A:

When it comes to valuing stocks, the price-to-earnings (P/E) ratio is one of the oldest and most frequently used metrics. It is calculated by taking a company's share price and dividing this by its earnings per share. This provides a measure of the price being paid for the earnings - the higher the P/E, the more expensive the earnings. However, a company's standalone P/E doesn't give us a full picture of how expensive a stock is unless we look at it relative to the company's industry or a broad market index such as the S&P 500 and the Dow Jones Industrial Average (DJIA).

You can find an industry's P/E by analyzing industry statistics through finance websites such as Yahoo! Finance. If your company's P/E differs greatly from the industry's, you should investigate why there is a difference. If a company's P/E is twice as large as the industry's, this means investors should proceed cautiously, because no company can grow faster than the overall industry forever.

The P/E of an index - the total price of the index divided by its total earnings - is a little more difficult to come upon. Many financial websites have P/Es for individual companies, but not for indexes like the DJIA or S&P 500. To get this information, you have to go straight to the source - the index's publishers. For example, you can find the P/E for the S&P 500 on the Standard & Poor's website and for the DJIA on the Dow Jones website.

Another way to get an estimate of the P/E ratio is to look at the P/E ratio of an exchange-traded fund (ETF), which closely follows the index in question. While this measure is not as exact as the index's own measure, the information is a lot easier to find. For example, the P/E for the Wilshire 5000 can be obtained through VIPERS or the Nasdaq 100. This will work with the DJIA and the S&P 500 as well.

etf.gif

Again, the P/E found on an ETF will not be exactly the same as the P/E of the index. This discrepancy is due to the fees charged on an ETF, along with the fact that ETFs are traded on the stock market. Fluctuations in the price of the ETF are affected by both the underlying index and the regular price movement of the ETF, which acts like a stock. However, the return on an ETF is often very close to the index's return.

(For further reading, see Understanding the P/E Ratio and Introduction To Exchange-Traded Funds.)

RELATED FAQS
  1. How can I find the P/E ratio on an ETF's underlying index?

    Learn how analysts and investors can determine the price-to-earnings ratio for the underlying index of an exchange-traded ... Read Answer >>
  2. What's the difference between absolute P/E ratio and relative P/E ratio?

    The simple answer to this question is that absolute P/E, which is the most quoted of the two ratios, is the price of a stock ... Read Answer >>
  3. What does the forward p/e indicate about a company?

    Explore the forward price to earnings ratio and learn its significance and how it compares to the traditional price to earnings ... Read Answer >>
  4. What is the average price-to-earnings ratio in the banking sector?

    Explore the price/earnings ratio in regard to the banking industry and learn what the average P/E ratio is for most banking ... Read Answer >>
  5. Stocks with high P/E ratios can be overpriced. Is a stock with a lower P/E always ...

    The short answer? No. The long answer? It depends.The price-to-earnings ratio (P/E ratio) is calculated as a stock's current ... Read Answer >>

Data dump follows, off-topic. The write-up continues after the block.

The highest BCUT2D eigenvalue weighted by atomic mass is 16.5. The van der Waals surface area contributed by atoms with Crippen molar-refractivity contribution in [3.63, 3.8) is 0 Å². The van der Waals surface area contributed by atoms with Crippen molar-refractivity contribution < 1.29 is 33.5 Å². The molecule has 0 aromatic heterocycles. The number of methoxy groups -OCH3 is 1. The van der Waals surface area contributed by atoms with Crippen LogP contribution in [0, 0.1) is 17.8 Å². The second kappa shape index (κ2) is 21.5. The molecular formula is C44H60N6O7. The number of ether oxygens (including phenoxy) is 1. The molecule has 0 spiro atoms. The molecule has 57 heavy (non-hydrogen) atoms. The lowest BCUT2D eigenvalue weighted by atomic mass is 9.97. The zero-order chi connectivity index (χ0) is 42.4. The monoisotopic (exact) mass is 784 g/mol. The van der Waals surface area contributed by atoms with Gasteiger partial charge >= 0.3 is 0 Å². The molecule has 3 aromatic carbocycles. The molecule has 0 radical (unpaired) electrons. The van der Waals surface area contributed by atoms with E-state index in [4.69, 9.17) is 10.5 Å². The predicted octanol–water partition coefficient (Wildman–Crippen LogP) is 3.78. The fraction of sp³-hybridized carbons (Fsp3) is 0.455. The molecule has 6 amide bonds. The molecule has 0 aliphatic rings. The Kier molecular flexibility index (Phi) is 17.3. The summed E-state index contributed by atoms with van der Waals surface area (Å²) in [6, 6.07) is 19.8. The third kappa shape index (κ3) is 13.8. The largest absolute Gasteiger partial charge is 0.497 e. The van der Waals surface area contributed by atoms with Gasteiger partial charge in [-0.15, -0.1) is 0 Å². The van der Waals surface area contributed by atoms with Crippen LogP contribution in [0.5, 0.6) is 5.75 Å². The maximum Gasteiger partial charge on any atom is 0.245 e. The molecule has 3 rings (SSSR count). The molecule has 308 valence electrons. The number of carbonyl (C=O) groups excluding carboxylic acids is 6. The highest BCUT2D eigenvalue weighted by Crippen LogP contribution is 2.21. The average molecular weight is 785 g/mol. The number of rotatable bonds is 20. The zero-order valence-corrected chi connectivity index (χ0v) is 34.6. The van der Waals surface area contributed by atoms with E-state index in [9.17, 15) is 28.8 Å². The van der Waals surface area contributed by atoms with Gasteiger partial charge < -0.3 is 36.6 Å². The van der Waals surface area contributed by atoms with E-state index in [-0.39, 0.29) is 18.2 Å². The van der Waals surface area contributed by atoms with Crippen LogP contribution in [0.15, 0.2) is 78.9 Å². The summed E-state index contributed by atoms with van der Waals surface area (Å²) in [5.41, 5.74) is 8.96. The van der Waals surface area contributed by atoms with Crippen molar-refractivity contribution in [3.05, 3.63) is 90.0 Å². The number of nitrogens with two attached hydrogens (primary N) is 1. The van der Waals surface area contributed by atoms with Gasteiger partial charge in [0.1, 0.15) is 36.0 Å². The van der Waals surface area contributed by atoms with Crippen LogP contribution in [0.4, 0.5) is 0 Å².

Related Articles
  1. Investing

    Is Stock With a Lower P/E Always A Better Choice?

    Is a stock with a lower P/E always a better investment than a stock with a higher one? The short answer is no, but it depends on a few things.
  2. Investing

    Beware False Signals From The P/E Ratio

    The P/E ratio is a simple tool for evaluating a company, but no one ratio can tell the whole story.
  3. Investing

    Can Investors Trust The P/E Ratio?

    The P/E ratio is one of the most popular stock market ratios, but it has some serious flaws that investors should know about.
  4. Investing

    Getting On The Right Side Of The P/E Ratio Trend

    Buying at the right time is crucial, but how do we know when that is?
  5. Investing

    Explaining Forward Price-to-Earnings Ratio

    The estimated P/E of a company is often used to compare current earnings to estimated future earnings.
RELATED TERMS
  1. Price-Earnings Ratio - P/E Ratio

    The Price-to-Earnings Ratio or P/E ratio is a ratio for valuing ...
  2. Rule Of 18

    A rule whereby the sum of the inflation rate and the P/E ratio ...
  3. Multiple

    A term that measures some aspect of a company's financial well-being, ...
  4. Earnings Yield

    The earnings per share for the most recent 12-month period divided ...
  5. Ratio Analysis

    A ratio analysis is a quantitative analysis of information contained ...
  6. Franchise Factor

    The measurement of the impact on a company's price-earnings (P/E) ...
Hot Definitions
  1. Fiat Money

    Currency that a government has declared to be legal tender, but is not backed by a physical commodity. The value of fiat ...
  2. Investing

    The act of committing money or capital to an endeavor with the expectation of obtaining an additional income or profit.
  3. Stagflation

    A condition of slow economic growth and relatively high unemployment - a time of stagnation - accompanied by a rise in prices, ...
  4. Notional Value

    The total value of a leveraged position's assets. This term is commonly used in the options, futures and currency markets ...
  5. Interest Expense

    The cost incurred by an entity for borrowed funds. Interest expense is a non-operating expense shown on the income statement. ...
  6. Call Option

    An agreement that gives an investor the right (but not the obligation) to buy a stock, bond, commodity, or other instrument ...
Trading Center